Kennen's early chapters leave room for speculation that soon change to a frantic, desperate tone. BEAST contains the stuff of nightmares and is sure to entertain even the most reluctant reader.

Reviewed by: Sally Kruger, aka "Readingjunky"
3 people found this helpful
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on 14 November 2006
I fell in love with Beast's narrator on the first page when he lists all the bad things he's done. Most of these, which have led to him being "in care", are pretty minor but two are not - and one might kill him. This is the existence of the monster growing in the marsh, which he must feed. Each week it grows stronger, and more likely to break out of its cage....

The monster is very real (and an urban legedn) but also a metaphor for Stephen himself. Is he going to make a future, or become a crook like his father? How can he atone for his involvement in his brother's death? What is he going to do to his foster-sister?

The author apparently grew up with foster children, and it shows. If you're the kind of reader who gets shocked by a few swear-words, don't bother. But if you want a wonderful, well-written, realistic, seat-of-the-pants thriller about a teenager, this is it.
9 people found this helpful
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on 30 July 2006
Hi there. The last reviewer, Harver, gave this book one star because it was too mature for his/her son. I don't see how this is a reason to slate a book. Beast is a Young Adult novel and the protagonist is 17 years old. Rate it on the writing not the fact that someone too young for it managed to get their hands on it. I guarantee they hear worse in the playground anyway.

Beast has an intense stream of conciousness feel and Stephen is a very likeable narrator despite law-breaking tendencies. I enjoyed it very much.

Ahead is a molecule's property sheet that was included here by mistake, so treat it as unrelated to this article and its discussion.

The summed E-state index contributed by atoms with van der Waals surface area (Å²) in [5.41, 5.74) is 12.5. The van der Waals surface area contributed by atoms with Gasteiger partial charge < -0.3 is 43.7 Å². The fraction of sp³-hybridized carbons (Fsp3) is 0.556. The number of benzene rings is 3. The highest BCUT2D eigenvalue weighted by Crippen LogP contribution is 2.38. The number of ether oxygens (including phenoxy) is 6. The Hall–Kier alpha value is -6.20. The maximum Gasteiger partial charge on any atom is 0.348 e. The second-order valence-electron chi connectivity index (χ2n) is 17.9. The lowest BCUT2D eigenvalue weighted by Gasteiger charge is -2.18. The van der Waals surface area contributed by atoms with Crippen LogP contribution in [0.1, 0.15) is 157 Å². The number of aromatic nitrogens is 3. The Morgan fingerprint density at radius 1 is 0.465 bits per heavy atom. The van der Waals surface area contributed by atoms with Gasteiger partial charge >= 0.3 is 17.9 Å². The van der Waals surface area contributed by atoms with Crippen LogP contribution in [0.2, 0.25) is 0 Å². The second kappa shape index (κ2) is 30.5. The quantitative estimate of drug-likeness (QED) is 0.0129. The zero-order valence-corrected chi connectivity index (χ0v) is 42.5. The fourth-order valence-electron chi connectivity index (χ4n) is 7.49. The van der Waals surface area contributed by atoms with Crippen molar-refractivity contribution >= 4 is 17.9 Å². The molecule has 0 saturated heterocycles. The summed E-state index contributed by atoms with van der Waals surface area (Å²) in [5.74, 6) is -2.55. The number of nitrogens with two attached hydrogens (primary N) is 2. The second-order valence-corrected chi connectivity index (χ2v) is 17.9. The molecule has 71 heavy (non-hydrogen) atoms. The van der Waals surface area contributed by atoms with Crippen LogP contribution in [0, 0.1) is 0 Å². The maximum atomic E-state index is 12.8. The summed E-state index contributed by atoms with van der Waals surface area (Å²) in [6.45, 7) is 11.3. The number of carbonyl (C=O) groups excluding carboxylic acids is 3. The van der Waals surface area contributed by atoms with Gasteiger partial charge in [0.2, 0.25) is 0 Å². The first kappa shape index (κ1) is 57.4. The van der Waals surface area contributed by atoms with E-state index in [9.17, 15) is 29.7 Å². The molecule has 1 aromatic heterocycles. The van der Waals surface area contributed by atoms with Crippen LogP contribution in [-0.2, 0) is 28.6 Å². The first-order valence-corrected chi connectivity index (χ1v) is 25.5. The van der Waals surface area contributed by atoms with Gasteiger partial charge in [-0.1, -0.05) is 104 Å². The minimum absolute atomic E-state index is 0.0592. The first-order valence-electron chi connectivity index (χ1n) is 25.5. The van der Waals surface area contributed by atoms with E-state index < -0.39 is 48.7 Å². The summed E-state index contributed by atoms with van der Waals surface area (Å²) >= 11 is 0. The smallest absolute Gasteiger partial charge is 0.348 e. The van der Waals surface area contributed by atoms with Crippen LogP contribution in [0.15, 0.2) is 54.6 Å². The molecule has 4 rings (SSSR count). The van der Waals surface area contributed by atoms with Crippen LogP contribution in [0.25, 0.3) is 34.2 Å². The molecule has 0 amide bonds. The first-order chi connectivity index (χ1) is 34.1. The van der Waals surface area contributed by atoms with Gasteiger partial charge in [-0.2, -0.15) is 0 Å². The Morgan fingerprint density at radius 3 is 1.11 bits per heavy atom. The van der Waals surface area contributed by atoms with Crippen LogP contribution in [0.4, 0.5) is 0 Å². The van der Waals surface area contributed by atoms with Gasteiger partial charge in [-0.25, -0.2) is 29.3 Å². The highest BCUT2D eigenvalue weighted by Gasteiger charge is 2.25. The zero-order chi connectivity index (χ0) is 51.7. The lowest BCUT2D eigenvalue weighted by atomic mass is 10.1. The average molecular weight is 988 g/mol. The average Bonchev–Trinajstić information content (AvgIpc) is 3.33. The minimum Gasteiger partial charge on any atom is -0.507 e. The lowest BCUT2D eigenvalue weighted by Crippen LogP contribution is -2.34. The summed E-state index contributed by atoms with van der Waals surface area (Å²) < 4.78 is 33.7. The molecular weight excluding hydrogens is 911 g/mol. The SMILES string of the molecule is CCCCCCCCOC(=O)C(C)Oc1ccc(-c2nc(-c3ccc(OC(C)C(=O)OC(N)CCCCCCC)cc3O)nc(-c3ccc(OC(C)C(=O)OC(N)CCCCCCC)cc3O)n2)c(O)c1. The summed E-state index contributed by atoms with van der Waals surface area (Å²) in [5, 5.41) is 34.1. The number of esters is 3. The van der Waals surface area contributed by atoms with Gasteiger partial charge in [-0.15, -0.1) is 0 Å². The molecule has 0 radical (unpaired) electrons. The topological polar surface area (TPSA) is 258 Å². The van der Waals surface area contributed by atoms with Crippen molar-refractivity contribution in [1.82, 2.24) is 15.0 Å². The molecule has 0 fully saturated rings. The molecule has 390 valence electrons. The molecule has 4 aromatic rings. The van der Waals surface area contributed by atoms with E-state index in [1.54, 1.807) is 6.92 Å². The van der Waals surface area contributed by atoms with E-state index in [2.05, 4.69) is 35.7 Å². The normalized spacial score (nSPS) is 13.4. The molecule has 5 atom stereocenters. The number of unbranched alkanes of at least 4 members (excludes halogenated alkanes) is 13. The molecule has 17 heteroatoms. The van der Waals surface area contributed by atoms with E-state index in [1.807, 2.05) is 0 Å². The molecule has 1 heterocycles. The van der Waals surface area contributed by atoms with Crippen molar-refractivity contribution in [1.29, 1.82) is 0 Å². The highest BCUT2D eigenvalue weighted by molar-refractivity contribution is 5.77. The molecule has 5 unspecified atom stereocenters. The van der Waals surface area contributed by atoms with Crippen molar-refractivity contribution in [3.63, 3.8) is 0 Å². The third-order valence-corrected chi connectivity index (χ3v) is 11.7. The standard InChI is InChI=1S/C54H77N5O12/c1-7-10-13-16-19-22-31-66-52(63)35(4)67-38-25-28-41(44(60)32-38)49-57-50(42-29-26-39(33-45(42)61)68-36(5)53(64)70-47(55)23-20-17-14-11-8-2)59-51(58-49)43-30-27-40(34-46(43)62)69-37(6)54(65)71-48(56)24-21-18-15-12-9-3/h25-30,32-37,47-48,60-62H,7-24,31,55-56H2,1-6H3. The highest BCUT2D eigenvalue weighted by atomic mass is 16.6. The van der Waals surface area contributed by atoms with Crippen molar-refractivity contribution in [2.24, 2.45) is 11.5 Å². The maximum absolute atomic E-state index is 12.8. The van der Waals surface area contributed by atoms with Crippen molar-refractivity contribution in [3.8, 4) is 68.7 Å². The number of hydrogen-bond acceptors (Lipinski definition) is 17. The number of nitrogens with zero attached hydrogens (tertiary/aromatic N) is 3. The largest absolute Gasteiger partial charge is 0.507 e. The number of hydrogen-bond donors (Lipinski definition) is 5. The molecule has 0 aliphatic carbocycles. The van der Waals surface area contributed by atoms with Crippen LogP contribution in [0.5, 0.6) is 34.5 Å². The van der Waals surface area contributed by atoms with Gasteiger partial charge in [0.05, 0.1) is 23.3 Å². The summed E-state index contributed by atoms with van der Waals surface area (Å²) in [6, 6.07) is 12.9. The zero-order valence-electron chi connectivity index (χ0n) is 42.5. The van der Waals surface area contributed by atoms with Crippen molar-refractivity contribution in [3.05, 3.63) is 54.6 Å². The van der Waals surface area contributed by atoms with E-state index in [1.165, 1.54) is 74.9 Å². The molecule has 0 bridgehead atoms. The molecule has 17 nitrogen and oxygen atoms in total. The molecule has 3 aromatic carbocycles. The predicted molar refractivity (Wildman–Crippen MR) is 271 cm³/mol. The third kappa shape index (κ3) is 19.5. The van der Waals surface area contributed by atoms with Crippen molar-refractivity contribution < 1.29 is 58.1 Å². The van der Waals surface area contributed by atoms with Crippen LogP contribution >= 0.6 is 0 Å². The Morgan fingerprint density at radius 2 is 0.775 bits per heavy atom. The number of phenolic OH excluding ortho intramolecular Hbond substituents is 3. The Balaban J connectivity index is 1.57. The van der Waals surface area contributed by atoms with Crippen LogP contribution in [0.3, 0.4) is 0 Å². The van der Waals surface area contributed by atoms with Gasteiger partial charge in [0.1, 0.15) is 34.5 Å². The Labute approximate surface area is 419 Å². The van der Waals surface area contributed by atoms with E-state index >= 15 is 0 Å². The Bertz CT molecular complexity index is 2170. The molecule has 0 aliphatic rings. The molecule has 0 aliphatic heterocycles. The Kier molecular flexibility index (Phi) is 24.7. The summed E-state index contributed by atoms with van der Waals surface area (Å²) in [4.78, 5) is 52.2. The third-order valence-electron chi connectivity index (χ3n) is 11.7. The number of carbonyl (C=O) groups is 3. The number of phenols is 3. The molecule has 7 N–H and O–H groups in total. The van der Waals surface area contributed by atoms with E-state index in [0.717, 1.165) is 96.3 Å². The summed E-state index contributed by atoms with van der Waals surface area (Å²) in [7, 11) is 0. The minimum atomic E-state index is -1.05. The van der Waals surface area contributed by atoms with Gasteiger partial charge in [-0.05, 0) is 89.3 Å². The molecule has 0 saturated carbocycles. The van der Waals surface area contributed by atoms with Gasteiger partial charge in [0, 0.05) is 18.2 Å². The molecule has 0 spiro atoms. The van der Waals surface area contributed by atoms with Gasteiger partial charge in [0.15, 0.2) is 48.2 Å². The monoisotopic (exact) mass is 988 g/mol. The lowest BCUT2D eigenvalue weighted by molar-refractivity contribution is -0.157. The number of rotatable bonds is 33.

23 people found this helpful
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on 2 July 2006
The author has created an excellent story which combines suspense and tension with a down to earth lead character who is easy to empathise with. The language used is simple but charming, for example she likened the grassy bit in the middle of a country road to a mohican haircut. These little things tickled me! It had substance too. Beast is aimed, I should think, at a teenage market, but that shouldn't put adults off buying this. I've enjoyed all the Harry Potter books and I'm 32!
11 people found this helpful
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on 19 March 2017
This is a compelling and well written novel. My only sadness is that I am already missing the characters that I grew to love!
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on 2 July 2006
This is a great book! It is an easy read but enthralling. Ally Kennen keeps the reader on beastie hooks! The beasts true nature is tantalisingly revealed little by little. By the time you know what it is you can't put the book down because you're so into it! A+
15 people found this helpful